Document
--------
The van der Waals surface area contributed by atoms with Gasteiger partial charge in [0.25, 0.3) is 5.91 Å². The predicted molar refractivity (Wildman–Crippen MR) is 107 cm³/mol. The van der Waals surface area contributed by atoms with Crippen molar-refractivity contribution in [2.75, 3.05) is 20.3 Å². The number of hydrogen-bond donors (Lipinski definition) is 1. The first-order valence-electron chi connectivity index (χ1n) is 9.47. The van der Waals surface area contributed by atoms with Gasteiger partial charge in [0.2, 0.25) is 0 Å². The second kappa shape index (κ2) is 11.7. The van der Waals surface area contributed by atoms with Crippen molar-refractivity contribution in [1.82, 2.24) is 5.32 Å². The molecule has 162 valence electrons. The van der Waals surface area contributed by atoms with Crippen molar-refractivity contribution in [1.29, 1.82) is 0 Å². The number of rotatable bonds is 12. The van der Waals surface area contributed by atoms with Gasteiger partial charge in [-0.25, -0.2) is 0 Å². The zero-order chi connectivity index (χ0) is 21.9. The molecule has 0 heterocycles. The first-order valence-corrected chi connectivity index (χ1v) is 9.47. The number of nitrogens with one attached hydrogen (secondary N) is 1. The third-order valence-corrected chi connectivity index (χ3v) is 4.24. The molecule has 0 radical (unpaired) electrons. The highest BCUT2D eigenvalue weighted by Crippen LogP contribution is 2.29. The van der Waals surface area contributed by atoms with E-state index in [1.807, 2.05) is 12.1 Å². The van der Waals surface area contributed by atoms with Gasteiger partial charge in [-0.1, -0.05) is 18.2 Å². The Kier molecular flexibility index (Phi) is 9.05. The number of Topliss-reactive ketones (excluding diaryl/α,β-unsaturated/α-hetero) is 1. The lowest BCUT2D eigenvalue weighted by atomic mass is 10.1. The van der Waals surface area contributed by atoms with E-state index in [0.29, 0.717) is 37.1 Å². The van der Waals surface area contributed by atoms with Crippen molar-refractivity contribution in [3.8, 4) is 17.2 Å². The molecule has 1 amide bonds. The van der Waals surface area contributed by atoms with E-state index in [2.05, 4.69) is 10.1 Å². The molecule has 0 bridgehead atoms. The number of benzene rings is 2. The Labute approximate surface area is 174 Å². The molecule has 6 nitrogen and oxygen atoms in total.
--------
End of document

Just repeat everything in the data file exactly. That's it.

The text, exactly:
The van der Waals surface area contributed by atoms with Gasteiger partial charge in [0.25, 0.3) is 5.91 Å². The predicted molar refractivity (Wildman–Crippen MR) is 107 cm³/mol. The van der Waals surface area contributed by atoms with Crippen molar-refractivity contribution in [2.75, 3.05) is 20.3 Å². The number of hydrogen-bond donors (Lipinski definition) is 1. The first-order valence-electron chi connectivity index (χ1n) is 9.47. The van der Waals surface area contributed by atoms with Gasteiger partial charge in [0.2, 0.25) is 0 Å². The second kappa shape index (κ2) is 11.7. The van der Waals surface area contributed by atoms with Crippen molar-refractivity contribution in [1.82, 2.24) is 5.32 Å². The molecule has 162 valence electrons. The van der Waals surface area contributed by atoms with Crippen molar-refractivity contribution in [1.29, 1.82) is 0 Å². The number of rotatable bonds is 12. The van der Waals surface area contributed by atoms with Gasteiger partial charge in [-0.25, -0.2) is 0 Å². The zero-order chi connectivity index (χ0) is 21.9. The molecule has 0 heterocycles. The first-order valence-corrected chi connectivity index (χ1v) is 9.47. The number of nitrogens with one attached hydrogen (secondary N) is 1. The third-order valence-corrected chi connectivity index (χ3v) is 4.24. The molecule has 0 radical (unpaired) electrons. The highest BCUT2D eigenvalue weighted by Crippen LogP contribution is 2.29. The van der Waals surface area contributed by atoms with E-state index in [1.807, 2.05) is 12.1 Å². The van der Waals surface area contributed by atoms with Gasteiger partial charge in [-0.1, -0.05) is 18.2 Å². The Kier molecular flexibility index (Phi) is 9.05. The number of Topliss-reactive ketones (excluding diaryl/α,β-unsaturated/α-hetero) is 1. The lowest BCUT2D eigenvalue weighted by atomic mass is 10.1. The van der Waals surface area contributed by atoms with E-state index in [0.29, 0.717) is 37.1 Å². The van der Waals surface area contributed by atoms with Crippen molar-refractivity contribution in [3.8, 4) is 17.2 Å². The molecule has 1 amide bonds. The van der Waals surface area contributed by atoms with E-state index in [2.05, 4.69) is 10.1 Å². The molecule has 0 bridgehead atoms. The number of benzene rings is 2. The Labute approximate surface area is 174 Å². The molecule has 6 nitrogen and oxygen atoms in total.